Spending hours in the dark last week photographing the Milky Way, I was reminded of a few questions I was recently asked about focusing at night. We teach a number of workshops that photograph stars and the northern lights. With the amazing ability of modern digital cameras to capture night skies, all photographers should be giving this a try…shooting in the dark is a blast!
But focusing at night is not a blast. But there are few tips that will solve this challenge, and you don’t have to perform them in the dark. First, with DSLRs, figuring out focus is pretty simple. Since the stars are at infinity, I put on my trusty 14-24mm F2.8 and focus on a distant subject that is at infinity. Any distant mountain, hilltop or water tower will do. I use autofocus to do this, and once I have focused, I check to see where the focus infinity mark is on my lens focus guide. Here is the interesting part. Even though you might be focused on infinity, the lens infinity mark may not line up perfectly at the focus point. Take a look at the image above. The infinity mark (the figure ‘8’ symbol) is off to the side of the focus point, but I know this is perfectly focused for infinity with this lens. I’ve had four of the same lenses on a workshop, and they all focused to different spots for infinity. But once you know what the infinity focus point is, you are ready to go. I know exactly where it is on my 14-24mm, so if I am shooting at night I just manually set this focus distance on the lens and I know I will have razor sharp stars. When we photograph northern lights in Alaska, we gaffer tape the lens to this point…one less thing to worry about at 20 below zero.
But what about mirrorless lenses? Mirrorless lenses focus by wire, meaning the focus is set electronically, not physically like turning the focus ring on a DSLR lens and the glass elements actually move. When you turn off your mirrorless camera, you lose your focus point…so much for gaffer taping a lens to a set focus point. If you have a high end mirrorless lens, it might have a focus scale on it. Take a look at the image above of Nikon’s two 24-70mm lenses. The smaller 24-70mm F4 does not have any focus guide on the outside of the lens, while the much more expensive 24-70mm F2.8 does. Here is the good news if you have a scale on the outside. Just turn on your mirrorless camera, and manually adjust the focus until it is set to infinity (should have the same ‘8’ symbol). Since mirrorless cameras focus right off the sensor, setting focus at the infinity mark should work.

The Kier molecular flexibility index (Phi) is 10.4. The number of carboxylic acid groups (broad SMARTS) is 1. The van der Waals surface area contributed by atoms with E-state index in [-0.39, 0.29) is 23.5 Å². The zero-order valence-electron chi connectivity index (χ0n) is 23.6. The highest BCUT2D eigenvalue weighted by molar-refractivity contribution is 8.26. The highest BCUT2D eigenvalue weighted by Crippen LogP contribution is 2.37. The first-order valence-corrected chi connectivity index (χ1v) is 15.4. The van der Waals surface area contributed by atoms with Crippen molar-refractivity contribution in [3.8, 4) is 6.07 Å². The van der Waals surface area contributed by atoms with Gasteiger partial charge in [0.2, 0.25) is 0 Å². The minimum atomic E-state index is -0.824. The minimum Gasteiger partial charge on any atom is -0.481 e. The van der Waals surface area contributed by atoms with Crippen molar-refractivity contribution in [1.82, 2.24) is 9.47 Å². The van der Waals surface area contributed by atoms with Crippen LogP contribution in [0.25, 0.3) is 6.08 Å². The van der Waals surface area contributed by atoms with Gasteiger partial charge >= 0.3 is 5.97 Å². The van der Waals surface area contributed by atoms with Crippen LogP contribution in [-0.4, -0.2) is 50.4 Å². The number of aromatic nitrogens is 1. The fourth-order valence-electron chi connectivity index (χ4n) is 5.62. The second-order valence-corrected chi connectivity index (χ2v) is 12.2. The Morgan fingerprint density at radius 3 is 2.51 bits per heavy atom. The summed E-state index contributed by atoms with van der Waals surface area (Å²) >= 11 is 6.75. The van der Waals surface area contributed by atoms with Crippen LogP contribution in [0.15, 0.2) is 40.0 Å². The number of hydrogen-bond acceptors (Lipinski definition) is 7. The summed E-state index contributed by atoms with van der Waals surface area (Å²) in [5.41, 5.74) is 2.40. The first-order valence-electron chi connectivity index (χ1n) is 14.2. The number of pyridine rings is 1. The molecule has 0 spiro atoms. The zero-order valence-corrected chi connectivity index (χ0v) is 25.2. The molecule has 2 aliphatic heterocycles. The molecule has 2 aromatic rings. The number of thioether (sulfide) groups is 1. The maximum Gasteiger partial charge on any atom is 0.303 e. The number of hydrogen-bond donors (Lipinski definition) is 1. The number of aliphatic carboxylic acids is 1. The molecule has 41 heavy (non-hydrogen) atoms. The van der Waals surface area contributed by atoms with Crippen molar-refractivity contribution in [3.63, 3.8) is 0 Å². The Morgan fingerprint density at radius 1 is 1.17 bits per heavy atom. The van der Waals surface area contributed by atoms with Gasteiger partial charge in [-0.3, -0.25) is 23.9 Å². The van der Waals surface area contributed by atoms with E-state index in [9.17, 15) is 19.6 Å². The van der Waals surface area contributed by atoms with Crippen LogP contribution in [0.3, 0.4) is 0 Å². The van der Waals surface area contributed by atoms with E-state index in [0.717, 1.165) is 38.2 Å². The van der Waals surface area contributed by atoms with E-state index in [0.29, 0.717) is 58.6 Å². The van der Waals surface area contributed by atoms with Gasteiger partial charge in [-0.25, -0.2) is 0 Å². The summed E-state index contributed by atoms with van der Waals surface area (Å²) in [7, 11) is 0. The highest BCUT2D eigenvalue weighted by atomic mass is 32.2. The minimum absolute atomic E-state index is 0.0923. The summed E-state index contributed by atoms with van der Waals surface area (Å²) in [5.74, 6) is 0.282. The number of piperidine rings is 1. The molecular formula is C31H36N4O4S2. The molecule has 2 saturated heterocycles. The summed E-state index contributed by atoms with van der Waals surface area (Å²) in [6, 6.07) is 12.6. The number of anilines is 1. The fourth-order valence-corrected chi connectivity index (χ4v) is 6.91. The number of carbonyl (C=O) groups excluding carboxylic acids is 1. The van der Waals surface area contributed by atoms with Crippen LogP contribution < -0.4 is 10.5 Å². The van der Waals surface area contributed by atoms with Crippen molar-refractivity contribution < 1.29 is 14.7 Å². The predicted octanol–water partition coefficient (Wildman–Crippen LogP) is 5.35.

If your lens doesn’t have a focus guide on the outside, you will have to use the viewfinder or live view to help. With a Nikon Z6/7, just set the lens to manual focus, and start to turn the focus ring on the lens (make sure it is set to ‘focus’ and not another feature like exposure comp). You will see both a focus peaking guide and a scale showing you focus distance. Turn the focus ring until the focus scale reaches infinity. Focus peaking will show in red what is in focus, which helps with focusing at night. But I look at the focus scale on the back of the camera to know when I am at infinity focus.
Nikon has a fantastic 14-30mm F4 super wide angle lens for the Z mirrorless system. Small, compact and sharp, it is perfect for landscape and travel. For star trails the F4 minimum aperture makes it not quite as nice as a faster lens like a F2.8 or F1.8. Using the 500 rule, 500 divided by 14 gives us 35 seconds. This rule states that exposures 35 seconds or shorter shouldn’t record star movement. I find I am more conservative with this rule, and would like to keep shutter speeds at 30 seconds or shorter to avoid movement. Last week in Capitol Reef my exposure for the image at the top of this post was ISO 3200, 15 seconds at F2. If my minimum aperture was F4, two stops less light, I would have to shoot at ISO 6400 at 30 seconds. You can still get nice images at this ISO with some noise reduction in post, but having a fast lens like F2.8 or faster is really helpful for night shooting. Nikon is soon to announce their 14-24mm F2.8 S lens for the Z system, and I can’t wait.
Another technique I was experimenting with in Capital Reef NP last week was stacking multiple star images versus just shooting one. Stacking images is known to produce a single shot with much less noise than shooting a single frame. But is there that big of difference? Stacking images takes some time, and more time in post. Stay tuned…this is one topic we will be covering in our upcoming online Advanced Landscape photography class.